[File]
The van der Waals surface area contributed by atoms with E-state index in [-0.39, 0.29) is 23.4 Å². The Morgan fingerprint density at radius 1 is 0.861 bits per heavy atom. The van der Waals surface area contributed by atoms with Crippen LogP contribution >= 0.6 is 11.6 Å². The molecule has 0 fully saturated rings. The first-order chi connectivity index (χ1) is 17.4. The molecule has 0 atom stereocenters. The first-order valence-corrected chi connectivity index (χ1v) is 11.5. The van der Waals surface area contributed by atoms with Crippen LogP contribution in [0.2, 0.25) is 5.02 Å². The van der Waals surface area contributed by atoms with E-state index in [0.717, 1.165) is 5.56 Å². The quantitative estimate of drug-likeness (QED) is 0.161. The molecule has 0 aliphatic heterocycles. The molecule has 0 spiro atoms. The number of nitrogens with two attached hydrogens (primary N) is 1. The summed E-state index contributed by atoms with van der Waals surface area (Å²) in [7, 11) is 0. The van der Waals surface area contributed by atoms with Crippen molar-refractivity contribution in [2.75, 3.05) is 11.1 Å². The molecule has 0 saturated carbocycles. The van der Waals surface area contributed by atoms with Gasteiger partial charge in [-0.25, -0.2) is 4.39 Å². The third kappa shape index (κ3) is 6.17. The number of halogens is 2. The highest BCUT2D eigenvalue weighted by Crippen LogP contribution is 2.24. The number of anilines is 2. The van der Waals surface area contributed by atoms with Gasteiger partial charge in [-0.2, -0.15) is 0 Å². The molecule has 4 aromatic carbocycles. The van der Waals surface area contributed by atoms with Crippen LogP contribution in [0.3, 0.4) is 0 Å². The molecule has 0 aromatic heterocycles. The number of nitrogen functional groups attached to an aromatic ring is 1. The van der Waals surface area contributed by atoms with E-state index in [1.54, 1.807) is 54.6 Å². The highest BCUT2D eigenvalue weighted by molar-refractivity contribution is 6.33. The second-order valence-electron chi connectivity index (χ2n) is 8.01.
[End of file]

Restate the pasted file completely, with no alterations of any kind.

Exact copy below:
The van der Waals surface area contributed by atoms with E-state index in [-0.39, 0.29) is 23.4 Å². The Morgan fingerprint density at radius 1 is 0.861 bits per heavy atom. The van der Waals surface area contributed by atoms with Crippen LogP contribution >= 0.6 is 11.6 Å². The molecule has 0 fully saturated rings. The first-order chi connectivity index (χ1) is 17.4. The molecule has 0 atom stereocenters. The first-order valence-corrected chi connectivity index (χ1v) is 11.5. The van der Waals surface area contributed by atoms with Crippen LogP contribution in [0.2, 0.25) is 5.02 Å². The van der Waals surface area contributed by atoms with E-state index in [0.717, 1.165) is 5.56 Å². The quantitative estimate of drug-likeness (QED) is 0.161. The molecule has 0 aliphatic heterocycles. The molecule has 0 spiro atoms. The number of nitrogens with two attached hydrogens (primary N) is 1. The summed E-state index contributed by atoms with van der Waals surface area (Å²) in [7, 11) is 0. The van der Waals surface area contributed by atoms with Crippen molar-refractivity contribution in [2.75, 3.05) is 11.1 Å². The molecule has 0 saturated carbocycles. The van der Waals surface area contributed by atoms with Gasteiger partial charge in [-0.25, -0.2) is 4.39 Å². The third kappa shape index (κ3) is 6.17. The number of halogens is 2. The highest BCUT2D eigenvalue weighted by Crippen LogP contribution is 2.24. The number of anilines is 2. The van der Waals surface area contributed by atoms with Gasteiger partial charge in [-0.2, -0.15) is 0 Å². The molecule has 4 aromatic carbocycles. The van der Waals surface area contributed by atoms with Crippen LogP contribution in [0.3, 0.4) is 0 Å². The molecule has 0 aromatic heterocycles. The number of nitrogen functional groups attached to an aromatic ring is 1. The van der Waals surface area contributed by atoms with E-state index in [1.54, 1.807) is 54.6 Å². The highest BCUT2D eigenvalue weighted by molar-refractivity contribution is 6.33. The second-order valence-electron chi connectivity index (χ2n) is 8.01.